For the petitions that require an employer sponsor, the typical route to permanent residence would include The employer must ensure that there are no qualified, able and willing U.S. workers available for the position. This process is called labor certification, and consists of a combination of recruitment methods to serve as a market test. If no qualified U.S. workers are found, then an Application for Permanent Employment Certification (or PERM) is submitted to the U.S. Department of Labor. After DOL certification, the employer can file an immigrant petition on behalf of the beneficiary employee. The employee’s priority date for green card application purposes is the date that the PERM application was accepted for processing.
Is labor certification required for all employment-based applications?
No. Foreign nationals in the EB1, EB4, and EB5 categories, and EB2 applicants who qualify for a national interest waiver (NIW), are exempt from the labor certification process.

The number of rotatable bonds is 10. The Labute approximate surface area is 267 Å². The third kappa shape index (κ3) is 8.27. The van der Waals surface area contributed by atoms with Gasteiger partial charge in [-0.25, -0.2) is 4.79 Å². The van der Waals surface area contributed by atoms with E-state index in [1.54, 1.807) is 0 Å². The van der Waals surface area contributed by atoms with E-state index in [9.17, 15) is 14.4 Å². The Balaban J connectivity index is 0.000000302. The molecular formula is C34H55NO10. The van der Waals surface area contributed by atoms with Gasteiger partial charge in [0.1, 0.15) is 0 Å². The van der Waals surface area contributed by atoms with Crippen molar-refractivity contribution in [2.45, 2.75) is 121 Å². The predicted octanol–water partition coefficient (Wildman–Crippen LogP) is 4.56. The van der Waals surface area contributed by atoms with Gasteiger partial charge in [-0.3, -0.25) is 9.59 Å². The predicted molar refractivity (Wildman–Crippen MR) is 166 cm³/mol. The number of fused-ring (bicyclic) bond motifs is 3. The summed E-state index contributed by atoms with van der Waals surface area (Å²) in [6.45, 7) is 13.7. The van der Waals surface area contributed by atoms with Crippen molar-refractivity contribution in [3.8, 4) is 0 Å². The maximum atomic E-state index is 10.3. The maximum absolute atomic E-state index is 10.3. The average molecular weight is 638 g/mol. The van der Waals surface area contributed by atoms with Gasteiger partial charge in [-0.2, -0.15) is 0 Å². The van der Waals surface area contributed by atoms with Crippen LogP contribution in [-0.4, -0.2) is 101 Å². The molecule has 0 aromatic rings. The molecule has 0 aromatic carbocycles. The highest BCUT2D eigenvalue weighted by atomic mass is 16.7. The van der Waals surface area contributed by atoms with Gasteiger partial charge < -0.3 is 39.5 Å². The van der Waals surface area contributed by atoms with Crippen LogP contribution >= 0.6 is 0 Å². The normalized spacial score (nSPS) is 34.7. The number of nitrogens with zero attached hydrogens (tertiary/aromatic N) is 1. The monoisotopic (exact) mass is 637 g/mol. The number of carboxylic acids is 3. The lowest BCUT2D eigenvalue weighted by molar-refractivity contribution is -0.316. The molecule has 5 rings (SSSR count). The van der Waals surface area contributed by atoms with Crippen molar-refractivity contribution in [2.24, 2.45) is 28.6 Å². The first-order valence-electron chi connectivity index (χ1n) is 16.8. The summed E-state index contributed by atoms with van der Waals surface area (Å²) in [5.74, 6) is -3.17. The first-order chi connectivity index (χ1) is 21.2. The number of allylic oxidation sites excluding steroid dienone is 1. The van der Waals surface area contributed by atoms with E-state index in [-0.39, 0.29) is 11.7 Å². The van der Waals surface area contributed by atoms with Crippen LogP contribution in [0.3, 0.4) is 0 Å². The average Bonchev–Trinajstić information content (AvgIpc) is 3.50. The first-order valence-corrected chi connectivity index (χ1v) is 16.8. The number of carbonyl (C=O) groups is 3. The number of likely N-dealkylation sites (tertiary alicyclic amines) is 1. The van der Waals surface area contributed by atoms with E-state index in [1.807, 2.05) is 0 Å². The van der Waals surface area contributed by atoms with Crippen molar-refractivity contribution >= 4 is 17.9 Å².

Who else is eligible for a green card?
The Department of State makes a limited number of immigrant visas available each year through the Diversity Lottery, for randomly selected nationals who come from countries with low rates of immigration to the U.S. In addition, asylum is granted to individuals in the U.S. who have been persecuted in their home country, or fear they will be persecuted, on account of their race, religion, nationality, membership in a particular social group, or political opinion. Refugees who meet this definition and seek entry into the U.S. may also be granted asylum. Refugees must apply for permanent residency one year after entering the U.S. as a refugee. Asylees are eligible to apply for permanent residency one year after being granted asylum, but are not required to do so.
How can a foreign national’s family obtain a green card?